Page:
Try this.  About every 2-3 weeks during each semester, take your grade book and slowly read each name and pause.  If your classes are small enough, picture the person in your mind.   You want to think of every student as an individual person and not simply as a member of the herd.   I usually look at their grades to date and try to decide whether that person is living up to his or her potential.  I want to remind myself that I am working with distinct human beings who desperately need a good education (whether they want a good education or not).   It is easy to mentally group students (“good students” and “bad students”), but I want to think of John Doe and Susan Dough as separate individuals and not merely as a part of the mass of humanity sitting in front of me each day in class.  I don’t mean to sound like Mother Teresa, but I do believe she inspired the world because she was not faking it when she talked about caring for each individual person.

Tip 2 – You have to communicate.  As I often say, students cannot read your mind.   You have to tell them and tell them, “Here is what I want you to learn and here is why I want you to learn it.   There is a reason and it is for your benefit.”   As of this afternoon, I have already written 3-4 emails to the students registered for my fall classes that will not begin for three months.  For me, that communication is vital.   Will the students read every word?   Of course not, but all I want is to start building up a sense in them of (a) the importance of the material and (b) my desire to help them learn.  

Of all the things I ever write about teaching, the one that I probably believe is most true is that teachers tend to under-communicate with their students and then wonder why the students don’t do what the teacher expects of them.   Don’t drive them crazy with useless information but make sure you establish a system of essential communication.  Tell them exactly why you want them to learn the material.

Tip 3 – Be willing to be available to help.   If you teach your classes and then go hide, there is no sense that you have a passion for your students to learn.   Again, as I have written previously, you cannot urge them to leap tall buildings in a single bound unless you are willing to stick around and help them learn how to fly.  “Here are my office hours.   If you have a problem, I expect you to be at my office with your questions.  We are in this together.  I want you to succeed.   I am on your side.”  Most students are leery of seeking help from a teacher because it might make them appear stupid or lazy.   Unless the material in your class is easy, most students will need assistance now and then.  That is just a fact of life.  You have to make sure that they know you are ready and willing to answer their questions and provide needed help.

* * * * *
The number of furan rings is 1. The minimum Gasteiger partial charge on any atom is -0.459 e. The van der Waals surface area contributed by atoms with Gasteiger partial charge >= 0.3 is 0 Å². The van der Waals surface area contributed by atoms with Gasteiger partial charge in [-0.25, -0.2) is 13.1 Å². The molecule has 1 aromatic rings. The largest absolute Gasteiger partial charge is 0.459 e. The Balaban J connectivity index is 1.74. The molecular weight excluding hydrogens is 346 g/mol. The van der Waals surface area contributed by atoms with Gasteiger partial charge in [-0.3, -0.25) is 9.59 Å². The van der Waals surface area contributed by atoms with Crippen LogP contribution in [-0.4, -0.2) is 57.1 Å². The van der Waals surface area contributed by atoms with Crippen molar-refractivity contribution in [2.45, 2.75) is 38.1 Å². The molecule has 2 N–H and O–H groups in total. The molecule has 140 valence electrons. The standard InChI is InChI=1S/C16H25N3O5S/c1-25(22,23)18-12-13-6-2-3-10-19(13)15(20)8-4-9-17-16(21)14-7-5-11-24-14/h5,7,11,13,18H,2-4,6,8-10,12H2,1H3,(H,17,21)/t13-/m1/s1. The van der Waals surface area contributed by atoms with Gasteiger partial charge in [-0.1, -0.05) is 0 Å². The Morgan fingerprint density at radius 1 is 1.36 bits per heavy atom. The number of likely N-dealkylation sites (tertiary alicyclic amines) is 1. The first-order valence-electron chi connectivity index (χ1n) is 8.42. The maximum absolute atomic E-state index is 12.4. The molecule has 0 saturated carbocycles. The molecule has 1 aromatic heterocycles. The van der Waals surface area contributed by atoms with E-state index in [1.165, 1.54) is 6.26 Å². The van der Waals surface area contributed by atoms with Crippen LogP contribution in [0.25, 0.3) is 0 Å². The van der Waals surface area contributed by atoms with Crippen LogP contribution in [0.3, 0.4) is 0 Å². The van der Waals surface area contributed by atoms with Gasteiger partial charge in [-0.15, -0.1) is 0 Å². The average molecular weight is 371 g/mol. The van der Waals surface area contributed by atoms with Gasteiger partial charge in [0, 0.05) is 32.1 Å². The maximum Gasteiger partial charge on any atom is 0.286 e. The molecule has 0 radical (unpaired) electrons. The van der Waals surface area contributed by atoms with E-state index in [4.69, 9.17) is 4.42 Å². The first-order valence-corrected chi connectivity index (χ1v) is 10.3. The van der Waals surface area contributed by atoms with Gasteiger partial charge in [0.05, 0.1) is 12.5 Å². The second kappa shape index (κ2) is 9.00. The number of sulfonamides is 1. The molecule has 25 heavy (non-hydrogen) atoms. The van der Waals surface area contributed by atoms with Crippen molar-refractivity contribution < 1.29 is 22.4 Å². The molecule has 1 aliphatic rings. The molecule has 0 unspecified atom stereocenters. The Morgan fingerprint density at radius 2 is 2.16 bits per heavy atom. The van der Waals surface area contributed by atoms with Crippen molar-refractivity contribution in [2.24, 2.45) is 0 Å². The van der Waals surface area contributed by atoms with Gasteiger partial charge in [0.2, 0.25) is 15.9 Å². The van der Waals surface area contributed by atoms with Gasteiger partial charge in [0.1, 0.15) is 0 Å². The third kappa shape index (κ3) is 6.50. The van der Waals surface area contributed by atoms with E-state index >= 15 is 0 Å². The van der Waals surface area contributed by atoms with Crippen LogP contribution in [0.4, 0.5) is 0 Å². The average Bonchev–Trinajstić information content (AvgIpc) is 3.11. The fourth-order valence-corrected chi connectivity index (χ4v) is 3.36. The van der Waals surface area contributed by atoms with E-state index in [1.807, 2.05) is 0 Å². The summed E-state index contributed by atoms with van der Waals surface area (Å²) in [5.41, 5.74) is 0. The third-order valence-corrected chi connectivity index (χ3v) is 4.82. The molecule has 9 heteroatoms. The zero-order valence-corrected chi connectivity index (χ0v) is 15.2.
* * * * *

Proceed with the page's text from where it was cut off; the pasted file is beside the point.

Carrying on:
Tip 4 – Be proactive.  If a student is not doing well in your class, you simply cannot look the other way.   If a student is not preparing for class, if a student is not able to answer simple questions, if a student is skipping class, if a student is doing poorly on quizzes and examinations, you cannot wait for them to seek help.  Many will simply give up and fail.  Before that happens, call them into your office.   Explain your concern.   Ask them, “Is there a problem that I need to know about?   I need to see better work from you before the semester gets away from you.   What can we do to get you on a track toward success?”  If a doctor walks by a bleeding person, the doctor would try to provide assistance.  The doctor would not wait for the person to seek help.  A teacher cannot sit idly by as a student drifts off toward failure.  No teacher can save every student but every teacher can make an effort.  

Want to be a better teacher?   For one semester, try these four tips.   What do you have to lose?   Don’t sit there and simply repeat, “I cannot.”  That doesn’t solve any problems.  There is nothing on this list that you cannot try.  Just see how your teaching might be different.   Convincing students that you really do have a passion for their learning might well be the key that makes other aspects of your teaching grow stronger.

Wednesday, May 16, 2018


I recently finished reading Leonardo da Vinci by Walter Isaacson.   One of Leonardo’s primary characteristics was that he would grow curious about something (the tongue of a woodpecker, for example, or the swirling pattern of flowing water) and become so obsessed that he would want to learn everything that could be known about the topic.   I think I am picking up that trait when it comes to the secret (or secrets) of great teaching.   It is probably a topic that I could spend a lifetime exploring. 

I posted a blog recently on this site about the secret of great teaching.  My proposition was that great teaching requires great goals.   Any person who wants to become a great teacher (or great at anything else for that matter) needs to establish truly great goals.